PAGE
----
Evaluating changes in women's attitudes towards cervical screening following a screening promotion campaign and a free vaccination program. CHERE Working Paper 2009/3
This study examines behavioural changes brought about by two interventions introduced to lower the incidence of cervical cancer in Australia. The first intervention is a media campaign promoting regular screening behaviour to women. The second intervention is a vaccination program providing a free HPV vaccine, Gardasil, to young women launched in the same period. The results using data from discrete choice experiments find that in general, given individual characteristics, the interventions have minor impact on how women value screening attributes. The interventions however alter women?s inherent taste for screening. Unexpectedly, willingness to screen is generally lower post-interventions. The reason for this trend appears to be related to HPV events. For instance, the reduction in screening participation is particularly marked among young women who are eligible for the vaccination program. There is also a larger aversion towards testing among women who gained information on HPV facts and HPV-related measures. Thus, in the face of HPV innovations, screening promotions need to account for these factors. A simulation exercise is then performed to assess the plausibility of several strategies to increase the screening rate. The results nominate supply-side policies, in particular those targeted to health providers, as the most effective strategy.
|Date of creation:||Jun 2009|
|Date of revision:|
|Contact details of provider:|| Postal: Level 4, 645 Harris Street, Ultimo, NSW 2007|
Phone: +61 2 9514 9799
Fax: 61 2 9514 4730
Web page: http://www.chere.uts.edu.au
More information through EDIRC
References listed on IDEAS
Please report citation or reference errors to , or , if you are the registered author of the cited work, log in to your RePEc Author Service profile, click on "citations" and make appropriate adjustments.:
- John Mullahy, 1999.
"It'll only hurt a second? Microeconomic determinants of who gets flu shots,"
John Wiley & Sons, Ltd., vol. 8(1), pages 9-24.
- John Mullahy, 1998. "It'll Only Hurt a Second? Microeconomic Determinants of Who Gets Flu Shots," NBER Working Papers 6500, National Bureau of Economic Research, Inc.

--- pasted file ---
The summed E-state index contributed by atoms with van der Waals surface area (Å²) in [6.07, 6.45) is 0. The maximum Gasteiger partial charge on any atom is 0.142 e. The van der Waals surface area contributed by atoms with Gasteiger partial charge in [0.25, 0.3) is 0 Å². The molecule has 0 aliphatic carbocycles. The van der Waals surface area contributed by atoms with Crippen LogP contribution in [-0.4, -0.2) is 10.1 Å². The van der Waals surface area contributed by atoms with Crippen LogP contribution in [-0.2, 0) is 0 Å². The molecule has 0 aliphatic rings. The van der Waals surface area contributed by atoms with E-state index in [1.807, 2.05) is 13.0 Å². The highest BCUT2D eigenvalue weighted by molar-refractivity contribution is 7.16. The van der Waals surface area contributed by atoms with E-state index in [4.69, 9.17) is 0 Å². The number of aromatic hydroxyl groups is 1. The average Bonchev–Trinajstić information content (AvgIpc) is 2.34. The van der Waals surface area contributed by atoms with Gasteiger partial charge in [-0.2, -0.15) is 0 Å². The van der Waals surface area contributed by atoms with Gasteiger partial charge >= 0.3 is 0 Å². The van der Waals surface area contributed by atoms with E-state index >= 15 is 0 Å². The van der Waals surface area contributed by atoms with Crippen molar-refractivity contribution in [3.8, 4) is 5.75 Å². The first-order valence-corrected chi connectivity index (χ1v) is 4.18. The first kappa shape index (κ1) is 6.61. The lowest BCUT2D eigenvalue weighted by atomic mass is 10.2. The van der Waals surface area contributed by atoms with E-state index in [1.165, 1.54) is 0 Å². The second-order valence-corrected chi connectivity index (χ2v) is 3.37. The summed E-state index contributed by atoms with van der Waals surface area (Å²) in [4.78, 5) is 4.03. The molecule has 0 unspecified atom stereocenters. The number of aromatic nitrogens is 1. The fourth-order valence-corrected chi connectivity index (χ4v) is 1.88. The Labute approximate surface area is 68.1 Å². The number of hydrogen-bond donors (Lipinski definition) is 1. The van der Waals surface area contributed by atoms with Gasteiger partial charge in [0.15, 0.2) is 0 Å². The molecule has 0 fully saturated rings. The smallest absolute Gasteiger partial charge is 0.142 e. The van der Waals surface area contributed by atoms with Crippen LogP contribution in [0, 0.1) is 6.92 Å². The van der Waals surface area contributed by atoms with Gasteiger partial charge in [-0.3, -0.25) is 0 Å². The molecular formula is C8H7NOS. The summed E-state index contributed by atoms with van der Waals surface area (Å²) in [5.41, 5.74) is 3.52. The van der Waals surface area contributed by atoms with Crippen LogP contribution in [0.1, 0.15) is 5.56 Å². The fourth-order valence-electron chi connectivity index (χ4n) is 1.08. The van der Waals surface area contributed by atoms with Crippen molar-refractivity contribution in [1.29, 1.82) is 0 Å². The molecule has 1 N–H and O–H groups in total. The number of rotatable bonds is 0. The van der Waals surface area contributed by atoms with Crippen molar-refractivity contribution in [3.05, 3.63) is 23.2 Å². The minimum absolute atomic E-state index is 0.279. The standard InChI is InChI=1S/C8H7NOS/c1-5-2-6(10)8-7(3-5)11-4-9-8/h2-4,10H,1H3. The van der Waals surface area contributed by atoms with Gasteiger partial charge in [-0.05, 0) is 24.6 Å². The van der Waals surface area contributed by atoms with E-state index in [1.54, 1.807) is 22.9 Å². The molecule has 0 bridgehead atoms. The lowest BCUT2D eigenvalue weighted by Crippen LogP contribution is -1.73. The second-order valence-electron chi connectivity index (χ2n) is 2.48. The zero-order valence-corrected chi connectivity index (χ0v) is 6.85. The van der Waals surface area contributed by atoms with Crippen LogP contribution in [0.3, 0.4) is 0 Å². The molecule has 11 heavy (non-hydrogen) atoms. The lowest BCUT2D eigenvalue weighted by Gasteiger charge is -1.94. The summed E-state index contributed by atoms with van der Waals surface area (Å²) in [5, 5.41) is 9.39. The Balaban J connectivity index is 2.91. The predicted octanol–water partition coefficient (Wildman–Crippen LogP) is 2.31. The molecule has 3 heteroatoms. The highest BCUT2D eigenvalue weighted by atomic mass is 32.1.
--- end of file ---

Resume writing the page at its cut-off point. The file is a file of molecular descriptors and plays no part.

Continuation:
- Rochelle Belkar & Denzil G. Fiebig & Marion Haas & Rosalie Viney, 2006.
"Why worry about awareness in choice problems? Econometric analysis of screening for cervical cancer,"
John Wiley & Sons, Ltd., vol. 15(1), pages 33-47.
- Rosalie Viney & Marion Haas & Rochelle Belkar & Denzil G. Fiebig, 2004. "Why worry about awareness in choice problems? Econometric analysis of screening for cervical cancer," Econometric Society 2004 Australasian Meetings 109, Econometric Society.
- Denzil Fiebig & Marion Haas & Ishrat Hossain & Rosalie Viney, 2007.
"Decisions about Pap tests: What influences women and providers?,"
2007/11, CHERE, University of Technology, Sydney.
- Fiebig, Denzil G. & Haas, Marion & Hossain, Ishrat & Street, Deborah J. & Viney, Rosalie, 2009. "Decisions about Pap tests: What influences women and providers?," Social Science & Medicine, Elsevier, vol. 68(10), pages 1766-1774, May.
- Vick, Sandra & Scott, Anthony, 1998. "Agency in health care. Examining patients' preferences for attributes of the doctor-patient relationship," Journal of Health Economics, Elsevier, vol. 17(5), pages 587-605, October.
- Kenkel, D., 1988. "The Demand For Preventive Medical Care," Papers 3-88-4, Pennsylvania State - Department of Economics.
- Mickael Bech & Dorte Gyrd-Hansen, 2005. "Effects coding in discrete choice experiments," Health Economics, John Wiley & Sons, Ltd., vol. 14(10), pages 1079-1083.
- Jane Hall & Patricia Kenny & Madeleine King & Jordan Louviere & Rosalie Viney & Angela Yeoh, 2002. "Using stated preference discrete choice modelling to evaluate the introduction of varicella vaccination," Health Economics, John Wiley & Sons, Ltd., vol. 11(5), pages 457-465.
- Arne Risa Hole, 2007. "Fitting mixed logit models by using maximum simulated likelihood," Stata Journal, StataCorp LP, vol. 7(3), pages 388-401, September.
When requesting a correction, please mention this item's handle: RePEc:her:chewps:2009/3. See general information about how to correct material in RePEc.
For technical questions regarding this item, or to correct its authors, title, abstract, bibliographic or download information, contact: (Liz Chinchen)
If references are entirely missing, you can add them using this form.